Five-micrometer paraffin sections of thymus, spleen, lymph node, bone marrow, kidney, and intestine were generated, stained with H&E, and visualized by light microscopy.
T-Cell Receptor Rearrangement Analysis.
Genomic DNA (20 μg) from lymphocytes was digested with HindIII restriction enzyme (New England Biolabs, Beverly, MA) incubated overnight at 37°C. Cut DNA was phenol/chloroform extracted, EtOH precipitated, and resuspended in water for analysis. Samples were run on a 1% agarose gel, blotted onto nitrocellulose, and probed with T-cell receptor constant region probe (31) labeled with [32P]dCTP-α (Amersham Biosciences, Piscataway, NJ).
Adoptive Transfer Experiments.
Lymph node or splenic tumor cells were washed and resuspended at 50 × 106 cell/ml in PBS. Five million tumor cells were injected into recipient mice via tail vein using a 30-gauge needle. Mice were sacrificed 4 to 14 weeks later and analyzed by flow cytometric analysis, whole blood counts, and histology. Recipient mice were irradiated with 5 Gy before injection with tumor.
Spectral Karyotype Analysis.
Lymph node and splenic cells were prepared and stimulated with either phorbol myristate acetate + ionomycin or phorbol myristate acetate + ionomycin + interleukin (IL)-15. Cultures were incubated 24 to 72 hours and prepared for spectral karyotype analysis as described previously (32) .
Dominant-Negative TGF-β Type II Receptor Transgenic Mice Develop a Severe Lymphoproliferative Disease.
CD44lo to CD44hi CD8+ T-cell ratios are generally constant throughout the lifetime of mice, although the ratio does gradually decrease with age in antigen-unchallenged mice. The presence of the dominant-negative TGF-β type II receptor transgene, however, leads to a rapid decrease in this ratio. By 12 weeks of age, dominant-negative TGF-β type II receptor transgenic CD8+ T-cell populations already contain a higher percentage of CD44hi T cells than (older) control C57BL/6 mice at 60 weeks of age (Fig. 1 ⇓ , top panel). In concert with the increased proportion of cells with CD44hi cell surface expression, an increased expression of the IL-2 receptor-β is observed (Fig. 1 ⇓ , bottom panel), indicating a possible cytokine supported expansion of the CD8+ memory T cells. These data suggest that a decrease in TGF-β signaling present in dominant-negative TGF-β type II receptor CD8+ memory T cells may give a proliferative advantage to these cells.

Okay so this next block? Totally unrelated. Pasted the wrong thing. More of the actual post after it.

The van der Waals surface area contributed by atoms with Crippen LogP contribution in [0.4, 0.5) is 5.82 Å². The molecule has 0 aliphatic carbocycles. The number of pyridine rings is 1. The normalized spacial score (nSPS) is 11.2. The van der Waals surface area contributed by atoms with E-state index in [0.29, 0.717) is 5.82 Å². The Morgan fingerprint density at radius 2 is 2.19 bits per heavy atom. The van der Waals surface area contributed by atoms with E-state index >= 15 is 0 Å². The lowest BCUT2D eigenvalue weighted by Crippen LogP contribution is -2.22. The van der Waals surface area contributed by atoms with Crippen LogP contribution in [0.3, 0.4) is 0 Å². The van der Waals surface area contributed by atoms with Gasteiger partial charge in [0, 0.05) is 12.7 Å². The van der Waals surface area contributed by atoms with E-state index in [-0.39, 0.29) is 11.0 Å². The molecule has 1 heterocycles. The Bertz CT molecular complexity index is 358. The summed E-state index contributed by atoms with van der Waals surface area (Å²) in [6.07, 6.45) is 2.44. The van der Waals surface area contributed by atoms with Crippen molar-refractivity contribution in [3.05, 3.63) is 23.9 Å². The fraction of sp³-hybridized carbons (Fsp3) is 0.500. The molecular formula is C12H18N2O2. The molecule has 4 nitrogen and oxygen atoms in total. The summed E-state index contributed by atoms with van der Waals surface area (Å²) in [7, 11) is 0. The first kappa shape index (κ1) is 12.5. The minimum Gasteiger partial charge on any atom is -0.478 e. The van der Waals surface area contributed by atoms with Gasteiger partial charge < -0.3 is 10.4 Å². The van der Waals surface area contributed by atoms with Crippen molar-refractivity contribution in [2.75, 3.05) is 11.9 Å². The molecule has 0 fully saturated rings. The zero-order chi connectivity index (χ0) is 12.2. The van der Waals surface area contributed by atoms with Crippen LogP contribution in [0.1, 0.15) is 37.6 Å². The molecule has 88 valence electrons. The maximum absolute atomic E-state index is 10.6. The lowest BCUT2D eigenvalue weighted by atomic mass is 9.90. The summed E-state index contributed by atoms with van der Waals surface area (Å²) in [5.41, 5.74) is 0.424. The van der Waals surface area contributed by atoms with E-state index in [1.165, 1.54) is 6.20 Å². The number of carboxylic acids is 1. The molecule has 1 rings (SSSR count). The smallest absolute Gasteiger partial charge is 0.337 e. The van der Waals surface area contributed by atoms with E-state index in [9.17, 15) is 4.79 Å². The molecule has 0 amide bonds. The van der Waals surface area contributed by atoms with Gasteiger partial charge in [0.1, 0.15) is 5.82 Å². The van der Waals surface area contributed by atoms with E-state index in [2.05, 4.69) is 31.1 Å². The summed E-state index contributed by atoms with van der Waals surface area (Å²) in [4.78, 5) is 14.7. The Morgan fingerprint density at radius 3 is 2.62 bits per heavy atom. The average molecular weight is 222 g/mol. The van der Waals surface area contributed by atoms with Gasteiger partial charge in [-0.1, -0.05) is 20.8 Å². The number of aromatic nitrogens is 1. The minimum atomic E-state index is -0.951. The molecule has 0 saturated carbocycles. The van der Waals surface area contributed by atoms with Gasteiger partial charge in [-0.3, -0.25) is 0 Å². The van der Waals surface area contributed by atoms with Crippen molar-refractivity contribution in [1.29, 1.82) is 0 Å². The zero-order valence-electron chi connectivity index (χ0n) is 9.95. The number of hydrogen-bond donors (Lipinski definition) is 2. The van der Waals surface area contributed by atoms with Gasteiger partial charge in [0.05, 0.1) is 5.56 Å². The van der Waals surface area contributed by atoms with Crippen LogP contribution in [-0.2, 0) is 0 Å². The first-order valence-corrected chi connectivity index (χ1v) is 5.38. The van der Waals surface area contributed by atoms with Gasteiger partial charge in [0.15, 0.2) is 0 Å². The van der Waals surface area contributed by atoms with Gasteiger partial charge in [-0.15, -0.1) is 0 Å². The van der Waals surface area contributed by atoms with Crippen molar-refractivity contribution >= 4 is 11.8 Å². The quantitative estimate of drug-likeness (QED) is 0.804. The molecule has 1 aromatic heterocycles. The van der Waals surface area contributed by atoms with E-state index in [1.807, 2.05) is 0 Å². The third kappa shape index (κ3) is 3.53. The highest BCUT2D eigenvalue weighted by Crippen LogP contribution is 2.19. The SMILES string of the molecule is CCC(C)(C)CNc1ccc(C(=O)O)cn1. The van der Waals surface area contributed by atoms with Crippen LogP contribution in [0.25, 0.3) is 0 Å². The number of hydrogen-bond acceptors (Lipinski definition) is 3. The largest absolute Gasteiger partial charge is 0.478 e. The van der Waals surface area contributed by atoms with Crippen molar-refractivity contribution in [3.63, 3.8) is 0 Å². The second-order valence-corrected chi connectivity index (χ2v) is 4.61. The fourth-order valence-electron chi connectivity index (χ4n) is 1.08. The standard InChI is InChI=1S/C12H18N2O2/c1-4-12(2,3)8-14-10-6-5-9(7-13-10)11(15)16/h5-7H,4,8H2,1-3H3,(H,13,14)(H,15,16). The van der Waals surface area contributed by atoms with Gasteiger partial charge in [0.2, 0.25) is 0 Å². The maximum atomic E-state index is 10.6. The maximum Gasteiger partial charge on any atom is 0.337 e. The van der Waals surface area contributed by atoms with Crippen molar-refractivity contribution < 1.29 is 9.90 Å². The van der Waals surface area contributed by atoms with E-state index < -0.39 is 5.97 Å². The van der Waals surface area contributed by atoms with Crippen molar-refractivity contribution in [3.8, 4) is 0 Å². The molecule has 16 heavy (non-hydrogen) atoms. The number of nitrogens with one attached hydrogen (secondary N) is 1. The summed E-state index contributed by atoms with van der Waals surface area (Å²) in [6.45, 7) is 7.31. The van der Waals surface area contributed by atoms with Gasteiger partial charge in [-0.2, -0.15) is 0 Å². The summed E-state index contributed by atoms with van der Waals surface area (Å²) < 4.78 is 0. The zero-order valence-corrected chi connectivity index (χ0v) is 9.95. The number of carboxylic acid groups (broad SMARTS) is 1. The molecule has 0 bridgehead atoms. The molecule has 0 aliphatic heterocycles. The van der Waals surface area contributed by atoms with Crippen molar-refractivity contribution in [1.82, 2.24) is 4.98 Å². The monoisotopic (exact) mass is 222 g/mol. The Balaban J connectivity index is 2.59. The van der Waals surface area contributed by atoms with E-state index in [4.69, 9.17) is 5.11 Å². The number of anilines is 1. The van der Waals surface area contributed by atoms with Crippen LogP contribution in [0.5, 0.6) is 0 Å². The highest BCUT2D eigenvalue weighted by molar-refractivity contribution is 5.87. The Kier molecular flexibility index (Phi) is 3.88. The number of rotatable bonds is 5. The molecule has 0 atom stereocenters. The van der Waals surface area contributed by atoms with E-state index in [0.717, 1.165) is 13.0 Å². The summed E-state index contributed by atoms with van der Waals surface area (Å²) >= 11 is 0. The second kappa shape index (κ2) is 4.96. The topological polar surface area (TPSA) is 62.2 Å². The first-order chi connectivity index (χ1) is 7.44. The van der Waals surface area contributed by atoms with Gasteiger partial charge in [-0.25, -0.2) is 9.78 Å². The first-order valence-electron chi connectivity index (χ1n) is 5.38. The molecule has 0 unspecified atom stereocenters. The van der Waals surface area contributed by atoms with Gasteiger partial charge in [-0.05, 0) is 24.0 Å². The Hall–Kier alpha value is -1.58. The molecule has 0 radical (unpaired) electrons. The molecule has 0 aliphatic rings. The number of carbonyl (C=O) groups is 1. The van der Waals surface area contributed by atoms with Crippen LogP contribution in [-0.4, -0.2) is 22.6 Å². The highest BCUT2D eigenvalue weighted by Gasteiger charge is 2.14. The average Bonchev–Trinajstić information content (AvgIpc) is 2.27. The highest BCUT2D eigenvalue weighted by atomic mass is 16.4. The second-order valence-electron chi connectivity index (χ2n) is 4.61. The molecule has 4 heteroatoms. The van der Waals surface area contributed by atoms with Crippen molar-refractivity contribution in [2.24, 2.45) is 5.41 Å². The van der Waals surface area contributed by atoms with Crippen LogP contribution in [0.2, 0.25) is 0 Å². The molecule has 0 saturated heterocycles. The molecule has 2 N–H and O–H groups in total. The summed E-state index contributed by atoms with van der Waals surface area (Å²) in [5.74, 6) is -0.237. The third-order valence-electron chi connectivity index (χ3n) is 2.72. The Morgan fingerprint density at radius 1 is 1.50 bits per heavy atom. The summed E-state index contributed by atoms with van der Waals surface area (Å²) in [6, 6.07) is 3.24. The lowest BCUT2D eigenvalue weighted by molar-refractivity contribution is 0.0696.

To establish whether the increase in percentage of T cells with CD8+ memory phenotype reflects an expanding population of such cells, differential blood counts were performed on peripheral blood from dominant-negative TGF-β type II receptor transgenic mice that were either heterozygous (n = 48) or homozygous (n = 65) for the transgene. Control mice (n = 20) had a white blood cell count of 4,800 +/− 750 leukocytes/μL blood at various ages with memory CD8+ T-cell populations consisting of 2 +/− 1% of the lymphocyte population. In contrast, dominant-negative TGF-β type II receptor transgenic mice had progressive increases in leukocyte counts with dramatic increases after week 30 (Fig. 2A) ⇓ . These increases in white blood cell counts were associated with increases in CD8+ memory T cells as determined by flow cytometry (Fig. 2B) ⇓ . In parallel with these marked increases of CD8+ memory T-cell populations, mice exhibited symptoms of decreased activity, loss of weight, and difficulty breathing. Homozygous dominant-negative TGF-β type II receptor transgenic mice became symptomatic 4 months before heterozygous dominant-negative TGF-β type II receptor transgenic mice, indicating a direct relationship between decreased TGF-β signaling and development of a disease state. Flow cytometric analysis of the peripheral blood from mice with leukocytosis determined that the increase in white blood cells was the result of an increase in CD8+ T cells with memory phenotype (data not shown).